Last week was Groupon's big week, although not in a good
way. What happened? Well, the premier source of daily deal dish got knocked
down a few more pegs after announcing a revision to 4th quarter earnings and
the announcement by management that there was a material weakness in internal
controls over financial reporting that was causing their disclosure controls to
be ineffective. Groupon went public just a few months ago, last November, and
the annual report was the company's first filing as a public company.
Here's one of the few journalists who got the details
right, Jonathan Weil of Bloomberg, explaining why, in this case,
the news was especially bad:
Groupon know before its initial public offering that its controls were weak? A
company spokesman, Paul Taaffe, declined to comment. Let's assume for the
moment, though, that its executives did know. Even then, they wouldn't have had
to tell investors beforehand.
That's because there is no requirement to disclose a
control weakness in a company's IPO prospectus. Groupon would have had no
obligation to disclose the problem until it filed its first quarterly or annual
report as a public company - which is what it did. Sandbagging IPO investors in
this manner is perfectly legal, it turns out.
The reason lies with a gaping hole in the Sarbanes-Oxley
Act, which Congress passed in 2002 in response to the accounting scandals at
Enron Corp. and WorldCom Inc. That statute had two main sections related to
companies' internal controls, which are the systems and processes that
companies are supposed to have in place to ensure the information they report
is accurate. Those provisions apply only to companies that are public already,
not ones that have registered for IPOs.
One section, called 302, requires public companies' top
executives to evaluate each quarter whether their disclosure controls and
procedures are effective. The other section, known as 404, is better known. It
requires public companies in their annual reports to include assessments by
management and outside auditors about the effectiveness of their internal
controls over financial reporting. Congress left it to the Securities and
Exchange Commission to write the rules implementing those provisions.
Here's where it gets tricky. Groupon reported the
weakness in its financial-reporting controls through a Section 302 disclosure,
not a Section 404 report. In other words, the problem was serious enough that
it amounted to a shortcoming in the company's overall disclosure controls.
Groupon won't have to comply with Section 404's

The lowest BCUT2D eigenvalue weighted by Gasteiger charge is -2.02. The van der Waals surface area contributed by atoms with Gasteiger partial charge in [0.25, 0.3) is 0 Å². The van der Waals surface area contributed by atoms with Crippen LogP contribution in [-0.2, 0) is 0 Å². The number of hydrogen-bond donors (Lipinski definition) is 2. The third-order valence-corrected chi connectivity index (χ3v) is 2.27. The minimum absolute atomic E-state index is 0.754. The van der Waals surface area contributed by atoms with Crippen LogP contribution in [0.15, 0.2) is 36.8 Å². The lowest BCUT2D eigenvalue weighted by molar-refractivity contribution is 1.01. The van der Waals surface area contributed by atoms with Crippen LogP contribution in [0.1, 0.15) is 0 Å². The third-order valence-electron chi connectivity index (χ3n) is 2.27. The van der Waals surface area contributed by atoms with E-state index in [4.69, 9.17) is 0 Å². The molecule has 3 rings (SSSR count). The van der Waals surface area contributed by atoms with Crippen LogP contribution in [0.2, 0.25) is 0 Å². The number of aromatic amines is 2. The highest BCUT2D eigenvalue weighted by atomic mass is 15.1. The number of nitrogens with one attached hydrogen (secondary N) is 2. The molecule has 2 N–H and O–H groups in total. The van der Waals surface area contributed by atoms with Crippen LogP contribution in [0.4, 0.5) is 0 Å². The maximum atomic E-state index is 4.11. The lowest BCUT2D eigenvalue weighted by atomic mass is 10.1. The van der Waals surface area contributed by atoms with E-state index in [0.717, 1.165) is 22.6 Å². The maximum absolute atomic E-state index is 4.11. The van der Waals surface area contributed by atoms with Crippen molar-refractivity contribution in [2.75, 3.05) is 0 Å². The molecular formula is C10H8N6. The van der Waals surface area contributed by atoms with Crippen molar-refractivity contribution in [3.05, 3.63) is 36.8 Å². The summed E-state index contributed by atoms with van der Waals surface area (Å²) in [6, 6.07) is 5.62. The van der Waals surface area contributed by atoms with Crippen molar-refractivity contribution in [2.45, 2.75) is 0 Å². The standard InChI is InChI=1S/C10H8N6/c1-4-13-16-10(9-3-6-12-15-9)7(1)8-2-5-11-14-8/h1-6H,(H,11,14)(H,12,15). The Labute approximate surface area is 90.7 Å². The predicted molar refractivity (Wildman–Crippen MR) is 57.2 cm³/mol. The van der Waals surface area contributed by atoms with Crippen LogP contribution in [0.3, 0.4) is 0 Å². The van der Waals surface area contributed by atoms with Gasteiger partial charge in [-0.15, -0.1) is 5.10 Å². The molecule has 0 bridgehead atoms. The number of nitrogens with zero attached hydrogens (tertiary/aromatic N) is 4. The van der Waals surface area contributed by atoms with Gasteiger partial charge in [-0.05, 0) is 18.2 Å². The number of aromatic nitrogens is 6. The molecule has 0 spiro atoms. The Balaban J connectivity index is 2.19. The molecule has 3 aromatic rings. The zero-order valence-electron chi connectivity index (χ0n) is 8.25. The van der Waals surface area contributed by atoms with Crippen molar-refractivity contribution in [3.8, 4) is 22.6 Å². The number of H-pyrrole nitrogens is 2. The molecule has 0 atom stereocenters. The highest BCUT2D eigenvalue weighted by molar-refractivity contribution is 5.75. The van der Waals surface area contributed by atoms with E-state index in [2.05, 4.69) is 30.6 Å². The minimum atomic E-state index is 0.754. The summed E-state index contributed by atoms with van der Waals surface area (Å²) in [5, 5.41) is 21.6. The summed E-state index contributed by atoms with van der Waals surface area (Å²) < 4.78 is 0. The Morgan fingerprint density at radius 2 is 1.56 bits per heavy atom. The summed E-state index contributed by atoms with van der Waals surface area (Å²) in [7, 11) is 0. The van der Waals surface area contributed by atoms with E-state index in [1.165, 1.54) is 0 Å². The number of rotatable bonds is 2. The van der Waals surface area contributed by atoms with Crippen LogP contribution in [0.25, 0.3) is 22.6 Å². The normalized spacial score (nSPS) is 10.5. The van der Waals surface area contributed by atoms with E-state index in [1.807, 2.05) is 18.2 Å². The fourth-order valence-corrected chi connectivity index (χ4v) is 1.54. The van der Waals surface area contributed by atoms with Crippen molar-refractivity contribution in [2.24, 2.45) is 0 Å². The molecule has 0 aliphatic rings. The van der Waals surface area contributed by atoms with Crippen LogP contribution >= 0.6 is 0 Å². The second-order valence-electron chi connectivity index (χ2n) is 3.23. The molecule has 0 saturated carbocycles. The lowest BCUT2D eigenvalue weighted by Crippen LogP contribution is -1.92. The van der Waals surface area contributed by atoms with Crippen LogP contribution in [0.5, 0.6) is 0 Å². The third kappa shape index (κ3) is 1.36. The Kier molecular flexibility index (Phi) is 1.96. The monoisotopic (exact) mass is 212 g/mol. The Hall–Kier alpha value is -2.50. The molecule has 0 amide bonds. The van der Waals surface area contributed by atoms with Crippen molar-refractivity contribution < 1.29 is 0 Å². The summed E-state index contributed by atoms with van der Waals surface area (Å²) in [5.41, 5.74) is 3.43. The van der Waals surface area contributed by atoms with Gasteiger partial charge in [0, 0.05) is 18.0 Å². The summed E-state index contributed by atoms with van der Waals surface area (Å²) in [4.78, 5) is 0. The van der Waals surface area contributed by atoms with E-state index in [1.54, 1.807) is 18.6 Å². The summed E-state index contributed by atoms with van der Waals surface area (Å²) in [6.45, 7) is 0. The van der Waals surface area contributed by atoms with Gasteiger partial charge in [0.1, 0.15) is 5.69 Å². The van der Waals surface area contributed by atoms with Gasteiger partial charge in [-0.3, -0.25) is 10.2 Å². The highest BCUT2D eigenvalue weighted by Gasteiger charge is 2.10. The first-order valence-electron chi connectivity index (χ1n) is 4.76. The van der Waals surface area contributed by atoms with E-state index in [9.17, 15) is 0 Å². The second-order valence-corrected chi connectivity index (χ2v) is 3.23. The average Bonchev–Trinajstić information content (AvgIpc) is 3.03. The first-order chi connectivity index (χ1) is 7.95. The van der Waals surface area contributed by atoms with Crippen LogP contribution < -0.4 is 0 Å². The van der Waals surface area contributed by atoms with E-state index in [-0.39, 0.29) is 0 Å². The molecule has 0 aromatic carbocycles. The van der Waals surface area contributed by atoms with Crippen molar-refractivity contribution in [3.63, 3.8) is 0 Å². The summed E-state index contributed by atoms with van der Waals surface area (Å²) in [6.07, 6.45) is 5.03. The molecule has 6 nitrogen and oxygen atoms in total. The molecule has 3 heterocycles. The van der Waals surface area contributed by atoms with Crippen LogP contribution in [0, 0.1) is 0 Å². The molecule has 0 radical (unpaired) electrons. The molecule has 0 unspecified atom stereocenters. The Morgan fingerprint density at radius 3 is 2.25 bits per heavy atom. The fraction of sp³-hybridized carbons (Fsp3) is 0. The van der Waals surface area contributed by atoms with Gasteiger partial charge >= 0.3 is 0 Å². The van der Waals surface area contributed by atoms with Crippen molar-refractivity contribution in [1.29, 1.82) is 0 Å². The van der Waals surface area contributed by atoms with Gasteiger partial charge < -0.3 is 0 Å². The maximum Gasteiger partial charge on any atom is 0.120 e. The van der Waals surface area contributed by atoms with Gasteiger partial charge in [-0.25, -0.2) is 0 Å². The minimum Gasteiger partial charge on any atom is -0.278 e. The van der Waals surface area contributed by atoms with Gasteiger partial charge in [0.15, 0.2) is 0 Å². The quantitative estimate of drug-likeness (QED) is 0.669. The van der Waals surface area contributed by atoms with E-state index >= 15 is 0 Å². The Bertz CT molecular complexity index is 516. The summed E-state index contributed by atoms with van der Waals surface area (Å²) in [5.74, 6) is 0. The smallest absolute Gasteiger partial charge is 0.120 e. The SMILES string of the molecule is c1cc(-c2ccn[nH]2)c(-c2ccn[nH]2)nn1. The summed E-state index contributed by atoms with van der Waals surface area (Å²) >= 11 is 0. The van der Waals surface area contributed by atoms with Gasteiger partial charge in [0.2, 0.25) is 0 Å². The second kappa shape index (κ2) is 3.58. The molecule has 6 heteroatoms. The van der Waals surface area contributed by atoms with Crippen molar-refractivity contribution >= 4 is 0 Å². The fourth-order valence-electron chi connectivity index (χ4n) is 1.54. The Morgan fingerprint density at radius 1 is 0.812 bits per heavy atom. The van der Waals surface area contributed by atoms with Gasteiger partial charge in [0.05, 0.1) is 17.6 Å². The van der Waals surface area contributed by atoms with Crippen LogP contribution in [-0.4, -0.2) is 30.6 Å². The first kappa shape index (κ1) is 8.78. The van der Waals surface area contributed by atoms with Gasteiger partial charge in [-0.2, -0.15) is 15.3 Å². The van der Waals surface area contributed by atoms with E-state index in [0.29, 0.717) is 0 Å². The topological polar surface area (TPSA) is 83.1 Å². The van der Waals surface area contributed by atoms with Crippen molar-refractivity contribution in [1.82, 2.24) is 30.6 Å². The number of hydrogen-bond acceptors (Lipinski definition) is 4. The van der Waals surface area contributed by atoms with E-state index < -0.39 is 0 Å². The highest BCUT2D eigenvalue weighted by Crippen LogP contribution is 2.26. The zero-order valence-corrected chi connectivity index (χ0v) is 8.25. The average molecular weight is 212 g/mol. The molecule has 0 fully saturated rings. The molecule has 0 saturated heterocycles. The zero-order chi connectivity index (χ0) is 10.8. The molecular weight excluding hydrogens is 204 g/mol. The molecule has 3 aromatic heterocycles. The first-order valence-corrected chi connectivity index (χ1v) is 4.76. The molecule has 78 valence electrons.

requirements until its second annual report, due next year, under an exemption
the SEC passed in 2006 for newly public companies. Likewise, Groupon's
auditor, Ernst & Young LLP, to date has expressed no opinion on the
company's internal controls in its audit reports.
From the moment Groupon announced the revision on
March 30, there were two important facts that almost all major media financial
journalists got wrong:
1) The announcement of lower revenue and lower income for
the fourth quarter was a revision of an earnings release, not a restatement.
Groupon never filed a 10Q so there was no SEC filing to restate. Fessing up to
the right numbers in the annual report was the first time the company was bound
to report those numbers and, at that time, they corrected previously announced
earnings for the 4th Quarter.
2) Management made the assessment of the material
weakness in internal controls over financial reporting that caused disclosure
controls to be ineffective, not auditor Ernst & Young. Ernst
& Young deserves no credit for the announcement, nor any blame, just yet,
for the fact that the weaknesses had to be finally admitted. There is no
transparency regarding the auditor's agreement or disagreement previously with
Groupon, any public documentation of their discussions or any reason to believe
Ernst & Young either encouraged or discouraged Groupon to get their act
We just don't know.
What we do know is that Ernst & Young signed the
fourth clean audit opinion when it signed the audit report included in
Groupon's annual report. With the three audited financial statements included
in the S-1, we can assume that control weaknesses Ernst & Young was aware
of, if they were aware of any, were not serious enough in their opinion to
qualify the audit opinion.
Read this article in its entirety at the re: The Auditors, a blog
by Francine McKenna.
For more information about LexisNexis
products and solutions connect with us through our corporate site.